Preserve Your Culture in Live Cultures: Fermentation as an Heirloom

Preserve Your Culture in Live Cultures: Fermentation as an Heirloom

For as long as I can recall, my Sindhi family never spoke about heirlooms passed down to us from ancestors who had to migrate to post-partition India from present day Pakistan. There was no chest of drawers with traditional carpentry, no box of jewellery or treasure trove of traditional North Indian clothing handed down over generations. Nevertheless, my Sindhi heritage lived and breathed in jars of lemon pickle, onion pickle and red carrot pickle –recipes as seasonal as they were specific to the villages my ancestors hailed from. Fermentation was our only heirloom, preserving a live culture within a microcosm of a culture that has long been teetering on the edge of oblivion. While there was no tangible mother ‘pickle’ – akin to the mother dough that births multiple sourdough starters  – there was at least a recipe handed down. Can fermentation be a vehicle of keeping heirlooms alive in the form of seasonal ferments?

When I first met The Ferm’s founder Rebecca Ghim, she and I instantly bonded over the impending need to decolonise food systems and something that we both agreed on was that local food products needed to be championed in the context of their respective cultural heritages. If you’re at all familiar with The Ferm, then you know that this East London business produces some of the best low-waste, artisan kimchi that is inspired by Rebecca’s family’s recipe. Her kimchi and jangaji ferments are capturing her grandmother’s recipe in the most tangible form there could be without giving in to the pressures of a homogenised market. The Ferm doesn’t compromise on the flavour, the probiotics or the processes that make its kimchi unique to the Ghim family. 

After all, South Korea is home to 200 different types of kimchi with further bifurcations on the basis of ingredients, geographical factors, flavours and serving techniques to name a few. The sheer diversity of kimchi makes it a matter of national pride for Koreans to the point that they celebrate kimjang every autumn. Kimjang is an annual event wherein communities come together all throughout South Korea to partake in a communal preparation of kimchi in bulk to last all winter. This tradition not only helps bring people together but also allows families to pass on their recipes to younger generations. Additionally, it cements the connection between kimchi and the national identity of Koreans, ensuring that it will remain equally important for the next generation that wants to make kimchi out of any seasonal produce. How different would our society be if every country had its own version of kimjang where people come together to preserve their harvest and their heritage?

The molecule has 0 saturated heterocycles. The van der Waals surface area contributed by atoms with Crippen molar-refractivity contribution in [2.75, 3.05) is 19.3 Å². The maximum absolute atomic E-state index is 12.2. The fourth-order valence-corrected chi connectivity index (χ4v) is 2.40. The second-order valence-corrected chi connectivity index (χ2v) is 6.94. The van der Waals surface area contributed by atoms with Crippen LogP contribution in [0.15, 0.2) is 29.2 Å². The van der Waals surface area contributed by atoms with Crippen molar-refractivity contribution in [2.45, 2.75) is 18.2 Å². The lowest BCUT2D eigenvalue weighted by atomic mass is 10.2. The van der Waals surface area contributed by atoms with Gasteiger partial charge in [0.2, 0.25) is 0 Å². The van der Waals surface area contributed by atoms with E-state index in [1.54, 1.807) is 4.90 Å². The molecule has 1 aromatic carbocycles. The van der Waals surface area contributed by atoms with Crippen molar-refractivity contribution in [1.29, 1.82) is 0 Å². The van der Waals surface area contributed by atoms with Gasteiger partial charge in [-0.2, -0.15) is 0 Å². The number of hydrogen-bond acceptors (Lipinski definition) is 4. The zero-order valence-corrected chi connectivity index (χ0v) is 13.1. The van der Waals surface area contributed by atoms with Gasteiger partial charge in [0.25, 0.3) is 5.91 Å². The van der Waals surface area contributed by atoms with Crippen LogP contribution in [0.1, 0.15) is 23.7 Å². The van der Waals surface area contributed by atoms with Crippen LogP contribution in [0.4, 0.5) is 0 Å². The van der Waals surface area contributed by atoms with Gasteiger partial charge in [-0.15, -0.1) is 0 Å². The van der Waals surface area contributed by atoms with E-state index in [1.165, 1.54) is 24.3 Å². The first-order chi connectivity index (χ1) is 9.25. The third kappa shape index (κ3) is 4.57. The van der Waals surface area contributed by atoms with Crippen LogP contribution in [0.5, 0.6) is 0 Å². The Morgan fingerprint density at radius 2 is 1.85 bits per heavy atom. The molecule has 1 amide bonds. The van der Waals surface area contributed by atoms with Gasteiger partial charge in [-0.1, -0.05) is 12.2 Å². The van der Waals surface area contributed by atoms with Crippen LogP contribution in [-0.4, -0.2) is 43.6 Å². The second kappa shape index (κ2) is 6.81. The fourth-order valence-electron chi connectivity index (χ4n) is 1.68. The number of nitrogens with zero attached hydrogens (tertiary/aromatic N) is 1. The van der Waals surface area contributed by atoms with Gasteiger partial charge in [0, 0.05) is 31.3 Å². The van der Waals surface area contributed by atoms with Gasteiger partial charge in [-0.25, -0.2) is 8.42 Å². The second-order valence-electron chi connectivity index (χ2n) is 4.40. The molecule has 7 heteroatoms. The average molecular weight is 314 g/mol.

Sandor Katz, fermentation revivalist and author of multiple bestselling books on fermentation, has long spoken about fermentation being a form of activism and especially so in this interview following the publication of his book, Fermentation as Metaphor. When we choose to take the time to make something in a global economy that relies on instant gratification, convenience and processed foods, we are disrupting the capitalistic model of food production and giving agency to ourselves and to what we consume. So if fermenting your own vegetables, grains or fish is an act of activism, then championing regional or family recipes adds an extra layer to this radical act.